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Financial Sophistication in the Older Population

Author

Listed:
  • Annamaria Lusardi
  • Olivia S. Mitchell
  • Vilsa Curto

Abstract

This paper examines data on financial sophistication among the U.S. older population, using a special-purpose module implemented in the Health and Retirement Study. We show that financial sophistication is deficient for older respondents (aged 55+). Specifically, many in this group lack a basic grasp of asset pricing, risk diversification, portfolio choice, and investment fees. Subpopulations with particular deficits include women, the least educated, persons over the age of 75, and non-Whites. In view of the fact that people are increasingly being asked to take on responsibility for their own retirement security, such lack of knowledge can have serious implications.

Suggested Citation

  • Annamaria Lusardi & Olivia S. Mitchell & Vilsa Curto, 2012. "Financial Sophistication in the Older Population," NBER Working Papers 17863, National Bureau of Economic Research, Inc.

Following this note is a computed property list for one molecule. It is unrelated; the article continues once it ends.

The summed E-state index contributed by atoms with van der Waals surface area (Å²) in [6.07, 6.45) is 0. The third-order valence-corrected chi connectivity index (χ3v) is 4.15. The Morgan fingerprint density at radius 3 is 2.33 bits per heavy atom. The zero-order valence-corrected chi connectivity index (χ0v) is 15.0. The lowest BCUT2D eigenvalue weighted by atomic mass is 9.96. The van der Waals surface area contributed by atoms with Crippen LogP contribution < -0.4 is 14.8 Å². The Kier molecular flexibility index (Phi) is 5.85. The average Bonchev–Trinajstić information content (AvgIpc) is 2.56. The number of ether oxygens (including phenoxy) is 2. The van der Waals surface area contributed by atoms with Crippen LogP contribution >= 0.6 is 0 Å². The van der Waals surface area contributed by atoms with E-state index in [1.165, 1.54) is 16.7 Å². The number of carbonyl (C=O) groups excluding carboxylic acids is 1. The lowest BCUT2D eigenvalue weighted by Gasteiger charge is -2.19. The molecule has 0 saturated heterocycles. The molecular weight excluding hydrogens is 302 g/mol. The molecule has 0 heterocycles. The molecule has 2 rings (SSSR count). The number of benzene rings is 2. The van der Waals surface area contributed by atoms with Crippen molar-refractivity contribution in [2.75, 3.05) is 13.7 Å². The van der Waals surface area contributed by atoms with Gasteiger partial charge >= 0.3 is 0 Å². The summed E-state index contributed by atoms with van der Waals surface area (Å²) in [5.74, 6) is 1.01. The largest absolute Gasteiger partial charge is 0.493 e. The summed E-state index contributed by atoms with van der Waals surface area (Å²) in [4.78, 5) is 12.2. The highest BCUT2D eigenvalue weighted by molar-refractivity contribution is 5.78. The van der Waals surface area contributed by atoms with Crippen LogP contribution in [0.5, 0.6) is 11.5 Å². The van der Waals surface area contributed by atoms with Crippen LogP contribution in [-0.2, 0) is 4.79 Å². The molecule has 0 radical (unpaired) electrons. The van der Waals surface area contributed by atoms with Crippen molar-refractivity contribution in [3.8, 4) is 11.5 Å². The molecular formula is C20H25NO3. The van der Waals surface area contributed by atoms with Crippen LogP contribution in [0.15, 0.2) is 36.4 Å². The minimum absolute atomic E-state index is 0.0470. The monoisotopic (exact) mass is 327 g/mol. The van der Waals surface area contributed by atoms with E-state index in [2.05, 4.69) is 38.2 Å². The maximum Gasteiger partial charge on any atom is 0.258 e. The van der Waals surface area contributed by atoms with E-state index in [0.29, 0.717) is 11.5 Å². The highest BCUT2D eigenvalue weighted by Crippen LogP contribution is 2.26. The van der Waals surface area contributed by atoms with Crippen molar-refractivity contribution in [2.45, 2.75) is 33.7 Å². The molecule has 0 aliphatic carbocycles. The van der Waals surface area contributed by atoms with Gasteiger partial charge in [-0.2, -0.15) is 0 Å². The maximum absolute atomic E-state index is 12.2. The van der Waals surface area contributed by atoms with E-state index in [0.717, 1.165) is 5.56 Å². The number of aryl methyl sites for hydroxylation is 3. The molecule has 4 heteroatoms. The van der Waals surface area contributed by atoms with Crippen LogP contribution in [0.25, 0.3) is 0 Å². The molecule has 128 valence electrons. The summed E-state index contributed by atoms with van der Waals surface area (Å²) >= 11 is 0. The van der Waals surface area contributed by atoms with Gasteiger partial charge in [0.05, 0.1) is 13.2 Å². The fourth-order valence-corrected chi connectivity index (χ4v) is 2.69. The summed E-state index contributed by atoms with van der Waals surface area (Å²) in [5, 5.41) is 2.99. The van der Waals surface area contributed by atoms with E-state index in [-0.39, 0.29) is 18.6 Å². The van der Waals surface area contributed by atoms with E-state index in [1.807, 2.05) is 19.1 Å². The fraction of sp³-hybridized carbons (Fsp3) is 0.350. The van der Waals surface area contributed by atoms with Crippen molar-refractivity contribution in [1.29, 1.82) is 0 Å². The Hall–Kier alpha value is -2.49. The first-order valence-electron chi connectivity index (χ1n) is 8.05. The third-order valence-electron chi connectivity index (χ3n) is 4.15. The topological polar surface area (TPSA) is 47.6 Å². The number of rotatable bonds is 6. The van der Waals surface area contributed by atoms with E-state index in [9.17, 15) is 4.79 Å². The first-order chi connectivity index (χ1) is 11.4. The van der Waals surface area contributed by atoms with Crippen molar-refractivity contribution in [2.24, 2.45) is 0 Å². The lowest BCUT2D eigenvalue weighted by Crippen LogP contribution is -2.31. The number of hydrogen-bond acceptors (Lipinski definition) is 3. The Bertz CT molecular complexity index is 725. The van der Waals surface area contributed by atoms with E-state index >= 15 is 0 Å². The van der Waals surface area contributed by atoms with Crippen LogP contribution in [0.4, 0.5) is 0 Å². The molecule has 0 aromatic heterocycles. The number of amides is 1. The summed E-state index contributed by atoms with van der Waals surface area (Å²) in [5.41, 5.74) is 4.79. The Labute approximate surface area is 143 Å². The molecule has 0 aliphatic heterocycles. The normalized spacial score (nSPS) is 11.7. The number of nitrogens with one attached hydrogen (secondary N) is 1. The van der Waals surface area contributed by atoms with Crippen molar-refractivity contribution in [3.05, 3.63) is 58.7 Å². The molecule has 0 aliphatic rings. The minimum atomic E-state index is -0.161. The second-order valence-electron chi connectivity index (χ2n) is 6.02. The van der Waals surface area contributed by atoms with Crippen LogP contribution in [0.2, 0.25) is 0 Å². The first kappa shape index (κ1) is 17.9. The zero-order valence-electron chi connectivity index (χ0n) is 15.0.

• Handle: RePEc:nbr:nberwo:17863
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    References listed on IDEAS

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    1. Justine Hastings & Olivia S. Mitchell, 2010. "How Financial Literacy and Impatience Shape Retirement Wealth and Investment Behaviors," Working Papers wp233, University of Michigan, Michigan Retirement Research Center.
    2. Lusardi, Annamaria & Mitchell, Olivia S., 2011. "Financial literacy and retirement planning in the United States," Journal of Pension Economics and Finance, Cambridge University Press, vol. 10(04), pages 509-525, October.
    3. van Rooij, Maarten & Lusardi, Annamaria & Alessie, Rob, 2011. "Financial literacy and stock market participation," Journal of Financial Economics, Elsevier, vol. 101(2), pages 449-472, August.
    4. David Bravo Urrutia & Olivia S. Mitchell & Petra Todd, 2007. "Learning from the Chilean Experience: The Determinants of Pension Switching," Working Papers wp266, University of Chile, Department of Economics.